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By only a 42-vote spread, Michele Landquist squeaked by opponent Dennis Daneke to secure the Democratic nomination in a tight race for Missoula County commissioner after elections judges finished counting the remaining ballots on Monday.

Landquist, a Lolo sheep rancher, received 38 percent of the tally, or 6,943 votes. Daneke, a union representative, received 37 percent, or 6,801 votes, according to unofficial election results.

The 42-vote gap is narrow enough to trigger a recount at no charge to the defeated candidate. Daneke has five days after the official primary canvass to request a recount. The canvass is scheduled for Tuesday at 9 a.m.

Although Landquist urged her opponent to make the request considering the slim disparity, Daneke said he had not yet decided.

On Monday, Missoula County elections staff finished counting the remaining 455 ballots left over from last week's primary election.

Provisional ballots, as they're called, have problems that need to be resolved.

For example, voters who forget identification at the polls cast provisional ballots. So do people who lose their absentee ballot and then want to vote on Election Day.

The election staff has six days to resolve any problems with these ballots. Provisional ballots are then counted all at once.

Typically, the late ballot count is unceremonious and low profile. But on Monday, at a room inside the Missoula County Courthouse, a small crowd gathered to watch six women place ballots into an automated machine.

It's the first time in Election Administrator

Vickie Zeier's 15-year career as head of Missoula County elections that anyone has shown interest in provisional ballot results.

That's because on primary night, the race for county commissioner unfolded like a pendulum, swinging back and forth between Landquist and Daneke with every return.

Jeff Patterson, a private investigator, trailed in the race, securing 23 percent of the total, or 4,232 votes.

At the end, Daneke led Landquist by only four votes. With more than 400 outstanding provisional ballots, the race hung in the balance.

Landquist described the anticipation of not knowing for six days who was victorious as: "It's like waiting for Christmas."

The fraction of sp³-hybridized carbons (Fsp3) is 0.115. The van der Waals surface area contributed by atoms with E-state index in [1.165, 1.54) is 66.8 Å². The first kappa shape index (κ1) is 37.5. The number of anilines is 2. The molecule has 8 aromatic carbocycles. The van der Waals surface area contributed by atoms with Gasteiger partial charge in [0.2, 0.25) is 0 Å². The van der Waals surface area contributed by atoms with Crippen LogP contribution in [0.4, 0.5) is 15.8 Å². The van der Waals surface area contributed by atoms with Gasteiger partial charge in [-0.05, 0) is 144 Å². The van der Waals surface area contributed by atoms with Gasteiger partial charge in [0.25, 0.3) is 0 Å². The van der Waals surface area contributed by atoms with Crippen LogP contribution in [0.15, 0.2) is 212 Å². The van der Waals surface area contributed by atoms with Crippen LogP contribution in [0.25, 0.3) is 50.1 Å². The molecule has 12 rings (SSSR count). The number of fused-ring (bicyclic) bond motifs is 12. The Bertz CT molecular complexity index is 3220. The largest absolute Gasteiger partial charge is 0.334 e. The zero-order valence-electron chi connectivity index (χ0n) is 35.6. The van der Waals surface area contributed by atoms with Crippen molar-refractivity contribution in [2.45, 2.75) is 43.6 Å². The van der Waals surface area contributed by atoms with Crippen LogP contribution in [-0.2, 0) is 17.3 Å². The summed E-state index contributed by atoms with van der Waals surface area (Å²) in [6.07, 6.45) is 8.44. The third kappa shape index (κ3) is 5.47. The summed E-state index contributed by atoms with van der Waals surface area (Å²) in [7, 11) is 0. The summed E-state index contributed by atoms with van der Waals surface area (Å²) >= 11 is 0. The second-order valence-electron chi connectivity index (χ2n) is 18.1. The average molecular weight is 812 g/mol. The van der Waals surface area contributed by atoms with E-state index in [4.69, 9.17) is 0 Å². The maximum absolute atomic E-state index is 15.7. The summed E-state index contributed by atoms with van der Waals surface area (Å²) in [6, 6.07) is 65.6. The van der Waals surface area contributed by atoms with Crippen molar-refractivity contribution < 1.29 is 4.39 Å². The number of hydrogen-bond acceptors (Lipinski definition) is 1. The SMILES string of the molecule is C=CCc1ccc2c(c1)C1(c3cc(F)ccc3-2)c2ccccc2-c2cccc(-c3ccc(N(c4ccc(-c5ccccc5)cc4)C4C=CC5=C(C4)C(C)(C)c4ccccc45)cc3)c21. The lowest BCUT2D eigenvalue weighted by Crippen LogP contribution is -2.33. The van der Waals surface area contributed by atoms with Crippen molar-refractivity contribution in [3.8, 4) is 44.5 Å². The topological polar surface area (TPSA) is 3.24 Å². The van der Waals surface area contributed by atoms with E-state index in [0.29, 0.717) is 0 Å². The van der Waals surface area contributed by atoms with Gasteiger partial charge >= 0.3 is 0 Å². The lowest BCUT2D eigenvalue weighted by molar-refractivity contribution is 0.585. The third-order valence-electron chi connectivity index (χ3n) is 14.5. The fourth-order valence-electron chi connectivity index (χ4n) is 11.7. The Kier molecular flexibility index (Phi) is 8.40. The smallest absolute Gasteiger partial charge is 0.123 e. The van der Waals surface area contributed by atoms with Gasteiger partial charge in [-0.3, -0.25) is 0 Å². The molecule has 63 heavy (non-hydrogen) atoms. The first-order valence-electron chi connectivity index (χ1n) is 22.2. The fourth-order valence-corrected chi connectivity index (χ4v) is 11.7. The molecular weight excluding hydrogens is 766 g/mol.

Landquist, Daneke and several of their supporters stood by as staff tabulated the unofficial totals.

At one point, even Republican Commissioner Larry Anderson poked his head in the hallway outside the county elections' office to check on the progress.

It looks as though Landquist will face off against Anderson, the incumbent, in November's general election. Anderson ran unopposed in the Republican primary.

It's hard for Landquist to point to a certain voter demographic that boosted her to the top. She does, however, denounce the theory that supporters of presidential candidate Hillary Clinton heavily favored the only woman candidate in the race for county commissioner.

There have been plenty of women commissioners in Missoula County's history, she said. It's hardly a new phenomenon.

If Landquist had to guess why she won, other than the many friends and family who supported her, she figures the "unfortunate nonsense" between Patterson and Mayor John Engen, Daneke's campaign treasurer, over political signs inside the city right-of-way probably earned her votes, she said.

The outcome is somewhat of a surprise considering Daneke significantly outspent Landquist leading up to the primary.

In the reporting period between January and mid-May, Daneke raised $9,789 to Landquist's $1,410. Daneke spent $8,058 to Landquist's $1,220.

Now, Landquist has $189 in the bank heading into the general election.

By comparison, Anderson has raised the most money in this race for county commissioner to date. In the same reporting period, Anderson, who ran unopposed in the primary election, raised $11,123 and spent $5,033.

Anderson has $6,089 heading into the general election.

Landquist expects to hold a campaign meeting with volunteers and supporters in the next several weeks to map out general election strategies. She imagines driving around the county this summer with a camper strapped to the top of her truck, stopping at campgrounds for "fireside chats," she said.

Until then, "I have sheep that need to be shorn desperately."

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